The mother of one of the Japanese men being held by Islamist militants on Friday urged the Tokyo government to pay the jihadists' $200 million ransom and pleaded that her son's life be spared. As the extremists' deadline passed, there was no news from the prime minister's office on the fate of Kenji Goto, a freelance journalist, or Haruna Yukawa, the self-employed contractor who he had gone to rescue from the clutches of extremists. Reporters waiting for any announcement on the two men's fate said Prime Minister Shinzo Abe looked tired and drawn as he rushed from one committment to the next. Hours earlier, Junko Ishido launched an emotional appeal for mercy for Goto, her son.
The United States and Iraq have started preparing for an offensive by summer to recapture the Iraqi city of Mosul, which was taken by Islamic State militants last June, the Wall Street Journal reported on Thursday. Preparations include selecting and training military units for the planned assault and cutting supply lines to Islamic State fighters, General Lloyd Austin, head of the U.S. military's Central Command, told the Journal. Mosul is the largest city in a self-declared Islamic State caliphate straddling the border between northern Iraq and eastern Syria. A senior Iraqi official told Reuters in November that Mosul was the focus of government efforts to defeat Islamic State, because of the city's size and symbolic status.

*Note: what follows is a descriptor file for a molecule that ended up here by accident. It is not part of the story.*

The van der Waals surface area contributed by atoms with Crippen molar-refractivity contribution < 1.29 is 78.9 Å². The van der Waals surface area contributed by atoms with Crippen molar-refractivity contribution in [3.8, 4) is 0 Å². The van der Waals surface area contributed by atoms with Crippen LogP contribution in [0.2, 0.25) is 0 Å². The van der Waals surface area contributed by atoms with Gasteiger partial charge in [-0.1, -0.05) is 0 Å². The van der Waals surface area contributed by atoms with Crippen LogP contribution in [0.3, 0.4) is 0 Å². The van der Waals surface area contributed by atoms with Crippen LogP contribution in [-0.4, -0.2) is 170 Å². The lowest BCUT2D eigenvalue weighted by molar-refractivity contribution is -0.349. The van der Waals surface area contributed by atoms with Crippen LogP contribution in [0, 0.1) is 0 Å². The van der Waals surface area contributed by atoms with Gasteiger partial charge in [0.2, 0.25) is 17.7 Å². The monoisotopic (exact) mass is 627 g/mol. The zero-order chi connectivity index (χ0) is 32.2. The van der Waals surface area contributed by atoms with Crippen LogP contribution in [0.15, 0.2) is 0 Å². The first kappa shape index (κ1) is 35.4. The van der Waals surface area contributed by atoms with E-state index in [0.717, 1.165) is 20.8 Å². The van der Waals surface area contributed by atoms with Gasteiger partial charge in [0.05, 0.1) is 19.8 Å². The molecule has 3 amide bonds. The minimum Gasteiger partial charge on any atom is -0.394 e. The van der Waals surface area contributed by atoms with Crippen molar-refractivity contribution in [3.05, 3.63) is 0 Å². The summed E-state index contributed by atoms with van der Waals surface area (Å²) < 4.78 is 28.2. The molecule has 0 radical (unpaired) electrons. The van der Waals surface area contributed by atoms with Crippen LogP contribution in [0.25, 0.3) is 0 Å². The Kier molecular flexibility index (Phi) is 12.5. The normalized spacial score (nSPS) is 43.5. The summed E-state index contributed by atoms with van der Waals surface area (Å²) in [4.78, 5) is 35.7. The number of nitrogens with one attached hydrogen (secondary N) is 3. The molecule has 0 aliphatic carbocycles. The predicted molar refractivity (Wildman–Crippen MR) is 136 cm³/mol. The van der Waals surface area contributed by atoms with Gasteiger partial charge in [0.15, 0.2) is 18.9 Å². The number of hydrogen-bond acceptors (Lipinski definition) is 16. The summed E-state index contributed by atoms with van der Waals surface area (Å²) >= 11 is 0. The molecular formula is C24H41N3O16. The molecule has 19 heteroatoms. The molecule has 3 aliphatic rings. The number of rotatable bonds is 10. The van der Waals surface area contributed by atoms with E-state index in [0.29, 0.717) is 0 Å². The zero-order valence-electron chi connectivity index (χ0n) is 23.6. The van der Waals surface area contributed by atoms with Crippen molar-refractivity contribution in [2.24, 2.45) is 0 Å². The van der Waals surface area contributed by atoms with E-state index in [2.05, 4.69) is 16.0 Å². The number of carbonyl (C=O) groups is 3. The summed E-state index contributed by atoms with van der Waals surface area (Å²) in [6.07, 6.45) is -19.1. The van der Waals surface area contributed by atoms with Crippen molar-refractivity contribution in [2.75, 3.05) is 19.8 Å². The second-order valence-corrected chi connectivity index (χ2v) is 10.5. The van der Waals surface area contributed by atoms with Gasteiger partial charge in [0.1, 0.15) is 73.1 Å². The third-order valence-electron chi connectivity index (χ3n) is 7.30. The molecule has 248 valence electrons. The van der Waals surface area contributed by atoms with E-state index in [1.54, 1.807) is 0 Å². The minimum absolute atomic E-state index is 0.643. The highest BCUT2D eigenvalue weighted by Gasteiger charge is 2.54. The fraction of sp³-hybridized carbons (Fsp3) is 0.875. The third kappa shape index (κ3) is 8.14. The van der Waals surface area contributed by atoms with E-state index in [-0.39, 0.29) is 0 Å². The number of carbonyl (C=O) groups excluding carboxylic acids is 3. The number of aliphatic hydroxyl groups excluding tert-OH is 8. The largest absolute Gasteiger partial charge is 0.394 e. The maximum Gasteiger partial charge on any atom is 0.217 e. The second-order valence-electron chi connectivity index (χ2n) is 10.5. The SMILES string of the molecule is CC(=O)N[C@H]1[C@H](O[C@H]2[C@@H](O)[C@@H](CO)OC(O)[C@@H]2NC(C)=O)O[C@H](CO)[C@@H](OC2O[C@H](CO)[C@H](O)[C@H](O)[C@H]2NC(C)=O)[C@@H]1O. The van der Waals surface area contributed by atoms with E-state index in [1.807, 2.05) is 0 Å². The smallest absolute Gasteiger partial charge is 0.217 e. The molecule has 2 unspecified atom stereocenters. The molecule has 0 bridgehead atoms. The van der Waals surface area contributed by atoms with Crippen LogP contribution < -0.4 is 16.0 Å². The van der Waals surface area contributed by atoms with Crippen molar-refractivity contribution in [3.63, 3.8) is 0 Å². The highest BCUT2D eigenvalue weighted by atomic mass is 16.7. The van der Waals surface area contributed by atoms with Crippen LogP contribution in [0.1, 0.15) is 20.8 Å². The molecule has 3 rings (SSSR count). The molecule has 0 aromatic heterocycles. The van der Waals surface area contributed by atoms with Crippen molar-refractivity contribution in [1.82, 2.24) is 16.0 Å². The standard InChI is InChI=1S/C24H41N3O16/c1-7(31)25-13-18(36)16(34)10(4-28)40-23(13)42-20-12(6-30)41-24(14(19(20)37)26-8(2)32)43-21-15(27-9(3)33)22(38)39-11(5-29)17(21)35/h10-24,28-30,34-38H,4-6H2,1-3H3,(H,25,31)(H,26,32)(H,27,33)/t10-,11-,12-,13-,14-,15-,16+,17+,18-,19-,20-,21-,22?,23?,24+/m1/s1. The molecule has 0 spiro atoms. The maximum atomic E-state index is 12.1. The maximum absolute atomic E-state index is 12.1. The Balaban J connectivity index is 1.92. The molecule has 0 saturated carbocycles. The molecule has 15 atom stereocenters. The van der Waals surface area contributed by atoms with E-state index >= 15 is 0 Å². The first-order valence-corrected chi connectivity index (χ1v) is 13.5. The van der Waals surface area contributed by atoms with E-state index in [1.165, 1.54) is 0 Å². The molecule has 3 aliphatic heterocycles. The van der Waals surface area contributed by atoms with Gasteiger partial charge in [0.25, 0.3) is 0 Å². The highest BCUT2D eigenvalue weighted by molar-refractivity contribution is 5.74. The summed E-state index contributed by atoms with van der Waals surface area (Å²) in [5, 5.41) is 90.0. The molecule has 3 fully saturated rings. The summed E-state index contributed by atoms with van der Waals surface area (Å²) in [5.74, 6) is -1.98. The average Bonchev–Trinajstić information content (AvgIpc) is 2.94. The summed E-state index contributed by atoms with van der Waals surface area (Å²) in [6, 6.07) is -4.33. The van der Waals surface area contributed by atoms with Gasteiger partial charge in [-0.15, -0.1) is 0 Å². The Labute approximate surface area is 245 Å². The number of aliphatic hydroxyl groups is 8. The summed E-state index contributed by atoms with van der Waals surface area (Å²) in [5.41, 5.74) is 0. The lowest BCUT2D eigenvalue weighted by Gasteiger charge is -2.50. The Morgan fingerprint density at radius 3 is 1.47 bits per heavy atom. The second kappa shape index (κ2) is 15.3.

By Jane Wardell SYDNEY (Reuters) - The United States has agreed that Australian David Hicks, jailed on terrorism charges for five years at Guantanamo, is innocent, his lawyer said on Friday. Hicks pleaded guilty in 2007 to providing "material support for terrorism" but his legal team claimed that he did so under duress and filed an appeal in late 2013. Lawyer Stephen Kenny said the legal team arguing the appeal has been told the U.S. government did not dispute Hicks' innocence and also admitted that his conviction was not correct. Kenny said he expected to hear within a month whether the Court of Military Commission Review in Washington would quash his conviction.
WASHINGTON (Reuters) - U.S. President Barack Obama said on Thursday he hoped the Supreme Court would issue a ruling that would prevent states from banning gay marriage when it rules on the issue later this year. The court last week agreed to decide whether states can ban gay marriage. Obama has said previously that he is in favor of allowing same-sex couples to wed. "I'm hopeful the Supreme Court comes to the right decision," Obama said during an interview on YouTube. (Reporting by Jeff Mason; Editing by Sandra Maler)
By Eric Beech WASHINGTON (Reuters) - The U.S. auto safety regulator plans to change its vehicle safety ratings program to include automatic emergency braking systems, putting pressure on automakers to add those features to new cars and trucks, Transportation Secretary Anthony Foxx said on Thursday. The National Highway Traffic Safety Administration (NHTSA)will add the braking systems to the recommended safety features included in its New Car Assessment Program, which awards up to five stars for vehicles based on safety.